The KC Royals season would already be in jeopardy were it not for strong performances from rookies Whit Merrifield, Cheslor Cuthbert, Brett Eibner, Reymond Fuentes, and Brian Flynn. Most pundits ranked the Kansas City Royals farm system among the game’s bottom third.
The KC Royals entered the season with a veteran roster that had won the 2015 World Series. There seemed to be little room for rookies to contribute as more than garbage time relievers and bench bats. Instead, rookies like Whit Merrifield and Cheslor Cuthbert have filled regular jobs in the lineup, while the fill-ins have played better than expected.
With five rookies contributing to the big club in 2016, it’s clear that analysts under-rated the Kansas City Royals farm system pretty significantly last winter.
The big oversight was utility man Whit Merrifield. Merrifield was mostly ignored as little more than minor league filler after hitting a mere .265/.317/.364 at AAA Omaha in 2015 at age 26. I suppose we can’t blame them, the KC Royals exposed Merrifield in the Rule 5 draft last winter, and every team passed him up when they could have claimed him for the mere $50,000 draft fee.
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I’m sure a lot of front offices around baseball are kicking themselves over that one. Merrifield’s ability to play plus defense at every position but catcher means he could have filled a lot of holes around the league. For the Kansas City Royals, Merrifield has stopped the bleeding from the free-agent blunder of signing second baseman Omar Infante before the 2014 season.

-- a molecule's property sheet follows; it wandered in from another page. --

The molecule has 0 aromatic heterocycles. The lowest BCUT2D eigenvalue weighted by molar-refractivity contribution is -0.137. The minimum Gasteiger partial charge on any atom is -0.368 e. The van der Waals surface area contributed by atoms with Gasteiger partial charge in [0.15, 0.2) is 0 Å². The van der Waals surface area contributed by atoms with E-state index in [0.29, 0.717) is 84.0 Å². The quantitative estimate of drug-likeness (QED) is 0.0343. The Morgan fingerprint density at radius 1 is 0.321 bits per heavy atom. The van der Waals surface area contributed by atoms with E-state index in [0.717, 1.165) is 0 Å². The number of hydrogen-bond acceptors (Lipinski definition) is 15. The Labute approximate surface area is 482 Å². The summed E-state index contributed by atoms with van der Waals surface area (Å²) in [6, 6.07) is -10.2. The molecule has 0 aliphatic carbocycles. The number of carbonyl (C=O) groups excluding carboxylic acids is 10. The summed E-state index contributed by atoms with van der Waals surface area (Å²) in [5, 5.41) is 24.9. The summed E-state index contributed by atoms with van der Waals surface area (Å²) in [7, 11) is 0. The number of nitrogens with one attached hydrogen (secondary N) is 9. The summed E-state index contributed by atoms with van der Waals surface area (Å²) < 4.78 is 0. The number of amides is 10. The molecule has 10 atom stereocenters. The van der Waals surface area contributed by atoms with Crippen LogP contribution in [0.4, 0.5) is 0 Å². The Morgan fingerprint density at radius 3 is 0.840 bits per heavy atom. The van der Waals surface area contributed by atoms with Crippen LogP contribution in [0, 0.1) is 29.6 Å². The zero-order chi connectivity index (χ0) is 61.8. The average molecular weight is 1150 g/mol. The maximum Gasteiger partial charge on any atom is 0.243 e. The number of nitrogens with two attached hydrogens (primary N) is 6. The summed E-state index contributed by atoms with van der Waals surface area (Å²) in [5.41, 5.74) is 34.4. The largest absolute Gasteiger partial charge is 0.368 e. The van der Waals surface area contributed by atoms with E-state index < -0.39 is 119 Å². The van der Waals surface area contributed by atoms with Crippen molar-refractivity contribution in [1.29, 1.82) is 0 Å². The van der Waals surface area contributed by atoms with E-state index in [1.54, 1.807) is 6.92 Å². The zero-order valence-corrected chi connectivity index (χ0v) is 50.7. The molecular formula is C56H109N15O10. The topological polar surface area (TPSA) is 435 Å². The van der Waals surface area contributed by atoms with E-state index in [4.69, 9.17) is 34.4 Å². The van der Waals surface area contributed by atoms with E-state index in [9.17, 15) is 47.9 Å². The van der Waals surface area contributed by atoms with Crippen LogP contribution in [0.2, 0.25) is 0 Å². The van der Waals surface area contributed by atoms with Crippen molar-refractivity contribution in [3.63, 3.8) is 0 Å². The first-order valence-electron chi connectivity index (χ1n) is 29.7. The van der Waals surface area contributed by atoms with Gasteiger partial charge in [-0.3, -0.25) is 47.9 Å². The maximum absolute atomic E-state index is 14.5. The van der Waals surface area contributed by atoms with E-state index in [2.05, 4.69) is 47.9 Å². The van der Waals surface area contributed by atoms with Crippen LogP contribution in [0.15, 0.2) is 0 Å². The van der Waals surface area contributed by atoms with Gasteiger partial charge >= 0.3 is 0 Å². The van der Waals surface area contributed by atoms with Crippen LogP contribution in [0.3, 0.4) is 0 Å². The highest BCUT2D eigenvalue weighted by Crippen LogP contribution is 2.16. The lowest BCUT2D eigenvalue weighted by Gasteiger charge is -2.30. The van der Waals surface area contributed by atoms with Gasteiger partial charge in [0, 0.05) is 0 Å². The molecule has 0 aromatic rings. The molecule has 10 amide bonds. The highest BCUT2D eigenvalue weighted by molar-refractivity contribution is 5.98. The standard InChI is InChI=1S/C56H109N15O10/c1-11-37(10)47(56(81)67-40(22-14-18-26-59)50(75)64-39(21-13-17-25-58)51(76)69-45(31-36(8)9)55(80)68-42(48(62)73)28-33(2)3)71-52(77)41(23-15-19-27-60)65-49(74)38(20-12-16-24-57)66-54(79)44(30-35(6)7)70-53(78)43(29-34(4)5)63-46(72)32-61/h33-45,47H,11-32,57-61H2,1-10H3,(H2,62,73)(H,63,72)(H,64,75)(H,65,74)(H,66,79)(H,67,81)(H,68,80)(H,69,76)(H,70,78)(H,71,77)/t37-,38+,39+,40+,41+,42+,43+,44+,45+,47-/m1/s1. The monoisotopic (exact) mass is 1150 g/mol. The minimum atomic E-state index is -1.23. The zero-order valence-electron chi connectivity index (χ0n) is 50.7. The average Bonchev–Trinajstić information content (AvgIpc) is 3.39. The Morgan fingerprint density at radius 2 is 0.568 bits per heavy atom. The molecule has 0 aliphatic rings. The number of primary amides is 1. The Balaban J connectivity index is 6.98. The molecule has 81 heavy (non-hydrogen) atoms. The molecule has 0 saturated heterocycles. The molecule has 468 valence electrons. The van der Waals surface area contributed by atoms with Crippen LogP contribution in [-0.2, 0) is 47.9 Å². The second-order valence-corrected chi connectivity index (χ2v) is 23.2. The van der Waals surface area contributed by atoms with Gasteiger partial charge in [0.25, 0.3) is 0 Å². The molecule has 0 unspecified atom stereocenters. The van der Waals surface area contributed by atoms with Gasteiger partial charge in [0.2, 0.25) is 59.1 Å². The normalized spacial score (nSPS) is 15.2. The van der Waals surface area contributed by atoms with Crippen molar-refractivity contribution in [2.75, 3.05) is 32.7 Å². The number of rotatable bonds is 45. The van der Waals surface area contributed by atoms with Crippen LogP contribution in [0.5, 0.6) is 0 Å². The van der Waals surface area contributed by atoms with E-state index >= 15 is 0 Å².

All the 27-year-old Merrifield has done is slash .321/.345/.450, take over at second base, and displace unsuitable lead-off hitter Alcides Escobar, much to the delight of sabermetric-oriented KC Royals fans everywhere. Merrifield’s pop is the real surprise, which he attributes to an off-season weight program and follow through adjustment. He’s slugging .450 with the big club (10 doubles, 1 triple, 2 home runs) after a career .399 slugging percentage in seven minor league seasons.
Twenty-three year old Cheslor Cuthbert had fallen into obscurity with two mediocre seasons at AA after a strong debut at the level as a 20-year-old in 2013. That winter, Cuthbert hit both the tail end of Baseball America’s and Baseball Prospectus’s Top 100 prospects lists, only to fall off due to poor seasons in 2014 and 2015.
Cuthbert did flash major-league skills in a brief call-up in July, but was still lightly regarded around baseball. Cuthbert began to gain notice by slashing .333/.402/.624 with six home runs in one month of play at Omaha to being 2016. He then got a golden opportunity when Kansas City Royals third baseman Mike Moustakas tore his ACL May 22.
Cheslor Cuthbert took over at third base, and his solid .280/.315/.446 triple slash with seven home runs, plus his better-than-average defense, suggests that he can hold down a regular job in the major leagues. At 23, the former seven-figure international signee from Nicaragua is living up to his prospect pedigree.
Meanwhile, Brett Eibner and Reymond Fuentes helped keep the KC Royals offense afloat during Alex Gordon‘s month-long injury rehab, hitting .297/.350/.514 (Eibner) and .317/.364/.341 (Fuentes) during short stays in Kansas City. In their limited opportunities, both players showed they are capable of holding down a fourth outfielder job in KC, though they have both returned to AAA Omaha after Gordon’s return Saturday.
Brian Flynn has proved to be a useful lefty arm in the bullpen, notching a 3.38 ERA in 13.1 innings for the KC Royals. Flynn has become the team’s lefty specialist after Danny Duffy ascended to the rotation in May.
Combined, the five have provided 2.5 Wins Above Replacement (bWAR), which is pretty good for less than half a season of play. Given this performance, the Kansas City Royals farm system should have been at least ranked in the middle of the pack—which is pretty good considering they shipped out five lefty prospects at the trade deadline last year.